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Implementing xmethods in Python will require implementing xmethod matchers and xmethod workers (see Xmethods In Python). Consider the following C++ class:

     class MyClass
       MyClass (int a) : a_(a) { }
       int geta (void) { return a_; }
       int operator+ (int b);
       int a_;
     MyClass::operator+ (int b)
       return a_ + b;

Let us define two xmethods for the class MyClass, one replacing the method geta, and another adding an overloaded flavor of operator+ which takes a MyClass argument (the C++ code above already has an overloaded operator+ which takes an int argument). The xmethod matcher can be defined as follows:

     class MyClass_geta(gdb.xmethod.XMethod):
         def __init__(self):
             gdb.xmethod.XMethod.__init__(self, 'geta')
         def get_worker(self, method_name):
             if method_name == 'geta':
                 return MyClassWorker_geta()
     class MyClass_sum(gdb.xmethod.XMethod):
         def __init__(self):
             gdb.xmethod.XMethod.__init__(self, 'sum')
         def get_worker(self, method_name):
             if method_name == 'operator+':
                 return MyClassWorker_plus()
     class MyClassMatcher(gdb.xmethod.XMethodMatcher):
         def __init__(self):
             gdb.xmethod.XMethodMatcher.__init__(self, 'MyClassMatcher')
             # List of methods 'managed' by this matcher
             self.methods = [MyClass_geta(), MyClass_sum()]
         def match(self, class_type, method_name):
             if class_type.tag != 'MyClass':
                 return None
             workers = []
             for method in self.methods:
                 if method.enabled:
                     worker = method.get_worker(method_name)
                     if worker:
             return workers

Notice that the match method of MyClassMatcher returns a worker object of type MyClassWorker_geta for the geta method, and a worker object of type MyClassWorker_plus for the operator+ method. This is done indirectly via helper classes derived from gdb.xmethod.XMethod. One does not need to use the methods attribute in a matcher as it is optional. However, if a matcher manages more than one xmethod, it is a good practice to list the xmethods in the methods attribute of the matcher. This will then facilitate enabling and disabling individual xmethods via the enable/disable commands. Notice also that a worker object is returned only if the corresponding entry in the methods attribute of the matcher is enabled.

The implementation of the worker classes returned by the matcher setup above is as follows:

     class MyClassWorker_geta(gdb.xmethod.XMethodWorker):
         def get_arg_types(self):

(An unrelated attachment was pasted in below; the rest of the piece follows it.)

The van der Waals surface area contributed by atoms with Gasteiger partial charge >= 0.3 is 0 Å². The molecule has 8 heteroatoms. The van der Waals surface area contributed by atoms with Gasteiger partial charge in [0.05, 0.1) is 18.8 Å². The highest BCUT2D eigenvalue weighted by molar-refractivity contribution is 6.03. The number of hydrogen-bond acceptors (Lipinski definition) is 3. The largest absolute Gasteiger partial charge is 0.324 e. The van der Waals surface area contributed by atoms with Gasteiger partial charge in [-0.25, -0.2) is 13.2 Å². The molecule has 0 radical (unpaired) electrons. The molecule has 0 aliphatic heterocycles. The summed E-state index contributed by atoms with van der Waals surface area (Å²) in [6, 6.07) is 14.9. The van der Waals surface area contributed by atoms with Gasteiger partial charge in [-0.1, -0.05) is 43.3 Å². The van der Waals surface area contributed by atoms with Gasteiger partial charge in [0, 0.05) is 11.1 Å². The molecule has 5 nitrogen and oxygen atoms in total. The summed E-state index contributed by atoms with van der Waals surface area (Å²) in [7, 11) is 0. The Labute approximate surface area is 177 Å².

return None
         def __call__(self, obj):
             return obj['a_']
     class MyClassWorker_plus(gdb.xmethod.XMethodWorker):
         def get_arg_types(self):
             return gdb.lookup_type('MyClass')
         def __call__(self, obj, other):
             return obj['a_'] + other['a_']

For gdb to actually lookup a xmethod, it has to be registered with it. The matcher defined above is registered with gdb globally as follows:

     gdb.xmethod.register_xmethod_matcher(None, MyClassMatcher())

If an object obj of type MyClass is initialized in C++ code as follows:

     MyClass obj(5);

then, after loading the Python script defining the xmethod matchers and workers into GDBN, invoking the method geta or using the operator + on obj will invoke the xmethods defined above:

     (gdb) p obj.geta()
     $1 = 5
     (gdb) p obj + obj
     $2 = 10

Consider another example with a C++ template class:

     template <class T>
     class MyTemplate
       MyTemplate () : dsize_(10), data_ (new T [10]) { }
       ~MyTemplate () { delete [] data_; }
       int footprint (void)
         return sizeof (T) * dsize_ + sizeof (MyTemplate<T>);
       int dsize_;
       T *data_;

Let us implement an xmethod for the above class which serves as a replacement for the footprint method. The full code listing of the xmethod workers and xmethod matchers is as follows:

     class MyTemplateWorker_footprint(gdb.xmethod.XMethodWorker):
         def __init__(self, class_type):
             self.class_type = class_type
         def get_arg_types(self):
             return None
         def __call__(self, obj):
             return (self.class_type.sizeof +
                     obj['dsize_'] *
     class MyTemplateMatcher_footprint(gdb.xmethod.XMethodMatcher):
         def __init__(self):
             gdb.xmethod.XMethodMatcher.__init__(self, 'MyTemplateMatcher')
         def match(self, class_type, method_name):
             if (re.match('MyTemplate<[ \t\n]*[_a-zA-Z][ _a-zA-Z0-9]*>',
                          class_type.tag) and
                 method_name == 'footprint'):
                 return MyTemplateWorker_footprint(class_type)

Notice that, in this example, we have not used the methods attribute of the matcher as the matcher manages only one xmethod. The user can enable/disable this xmethod by enabling/disabling the matcher itself.